The current chip shortage has dominated headlines since the start of the pandemic. Semiconductor chips are essential for powering the modern world, and when the demand for them exceeds the supply, countless industries — from automotive to appliances — are affected.
The IT industry has been hit especially hard. Without an adequate supply of semiconductor chips, hardware vendors have struggled to provide customers with the IT infrastructure they need. To give you an idea, Arista CEO Jayshree Ullal was recently quoted saying, “The supply chain has never been so constrained in Arista history… we now have to plan for many components with a 52–week lead time.”
It’s a problem that, unfortunately, won’t be going away anytime soon. The semiconductor chip shortage will last through this year and extend into 2023 at the very least, according to Forrester analyst Glenn O’Donnell.
But even if the semiconductor shortage were to miraculously resolve itself tomorrow, we still wouldn’t be in the clear. There’s a larger issue at play; companies’ crippling dependency on the globalized just–in–time supply chain. It’s a risky game to put so much faith in a supply chain operating with no margin for disruptions. It only takes one disturbance to cause a devastating ripple effect; we all remember when the Suez Canal became blocked last year by a single cargo ship, causing an estimated $54 billion in trade loss.
This is not the first time disruptions in the supply chain have negatively impacted IT, and it certainly won’t be the last. Companies need to face the reality that it’s time to start doing more with less.
For most companies, this will mean ditching the “rip and replace” three–year refresh cycle mindset when it comes to their IT infrastructure for the simple fact that it may not always be feasible. Naturally, this same principle also applies to updating storage hardware.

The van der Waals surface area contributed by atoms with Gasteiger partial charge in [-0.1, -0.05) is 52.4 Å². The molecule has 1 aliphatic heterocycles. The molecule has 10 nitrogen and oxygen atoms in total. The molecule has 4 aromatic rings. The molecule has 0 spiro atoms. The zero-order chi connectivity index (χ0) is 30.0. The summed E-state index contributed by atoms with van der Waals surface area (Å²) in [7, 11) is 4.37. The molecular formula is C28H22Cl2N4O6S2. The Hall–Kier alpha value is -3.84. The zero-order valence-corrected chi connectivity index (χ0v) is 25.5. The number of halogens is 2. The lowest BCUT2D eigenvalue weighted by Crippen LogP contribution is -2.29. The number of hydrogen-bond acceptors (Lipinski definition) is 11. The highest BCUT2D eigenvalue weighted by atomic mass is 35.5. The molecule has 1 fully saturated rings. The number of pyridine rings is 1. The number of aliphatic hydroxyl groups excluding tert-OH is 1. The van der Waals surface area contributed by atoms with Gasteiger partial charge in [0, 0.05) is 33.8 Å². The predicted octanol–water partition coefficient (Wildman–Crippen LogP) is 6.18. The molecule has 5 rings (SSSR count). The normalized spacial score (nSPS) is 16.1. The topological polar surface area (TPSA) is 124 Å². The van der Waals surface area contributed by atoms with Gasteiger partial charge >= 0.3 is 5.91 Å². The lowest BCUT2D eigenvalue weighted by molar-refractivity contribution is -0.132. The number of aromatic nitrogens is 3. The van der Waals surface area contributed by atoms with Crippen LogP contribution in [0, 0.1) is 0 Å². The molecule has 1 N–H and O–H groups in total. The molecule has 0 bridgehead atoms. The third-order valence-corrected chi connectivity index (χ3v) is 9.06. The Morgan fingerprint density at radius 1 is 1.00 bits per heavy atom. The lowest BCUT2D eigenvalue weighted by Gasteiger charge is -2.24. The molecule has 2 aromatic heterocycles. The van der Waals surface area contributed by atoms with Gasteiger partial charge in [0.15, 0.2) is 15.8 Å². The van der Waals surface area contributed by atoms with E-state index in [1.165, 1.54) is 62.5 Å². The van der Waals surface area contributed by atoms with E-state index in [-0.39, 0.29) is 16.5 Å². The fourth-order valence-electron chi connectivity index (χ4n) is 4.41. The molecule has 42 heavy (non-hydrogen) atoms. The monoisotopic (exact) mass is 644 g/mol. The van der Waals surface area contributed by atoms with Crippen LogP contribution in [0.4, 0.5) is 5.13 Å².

Historically, in times of no supply chain issues, many companies refreshed their storage infrastructure every three to five years. Now as workloads scale out and services consume more data and more compute power, replacement has accelerated. Then COVID hit and turned the world upside down, resulting in reduced semiconductor forecasts.
Chips ordered months or years in advance set the pace of production; if those forecasts are wrong, then supply shocks the industry and it can be difficult to rebalance. And wow, this time they were wrong — so very, very wrong. Unable to source components, companies are trying to find ways to extend the life of their infrastructure to stay ahead in turbulent competitive markets, while also improving performance and reducing cost along with their carbon footprint.
The silver lining of the chip shortage is that it pushed companies away from the “rip and replace” paradigm and toward something more sustainable and reliable. By retrofitting their existing systems, organizations can reap the benefits of high–performance storage that won’t falter should there ever be an issue with the supply chain.
Aside from being more reliable, this approach supports a long–term strategy to more efficiently process more data while it’s being generated, while also improving data center economics across the board. Let’s be real: not every company can afford to fully replace its storage infrastructure every few years. This is especially true in the wake of the pandemic.
Additionally, there have been diminishing returns on what the next generation of infrastructure can provide. Several years ago, replacing your system might’ve resulted in a notable improvement in storage capacity and processing. But today, those gains may not be as significant. Because of this, it makes the most sense for companies to focus on how best to optimize their current investments versus scrapping them and starting over.
Another benefit of this paradigm shift is that it’s guiding companies to become more green considering data centers demand a massive amount of energy. Sustainability has been a key topic of conversation in recent years, and companies are seeking out ways to reduce their carbon footprints. Tech giants like Amazon, Facebook, and Google have made significant efforts to be more green, but it’s something that all companies should be thinking about. By opting to enhance existing storage infrastructure, organizations can greatly reduce their impact on the planet without sacrificing performance.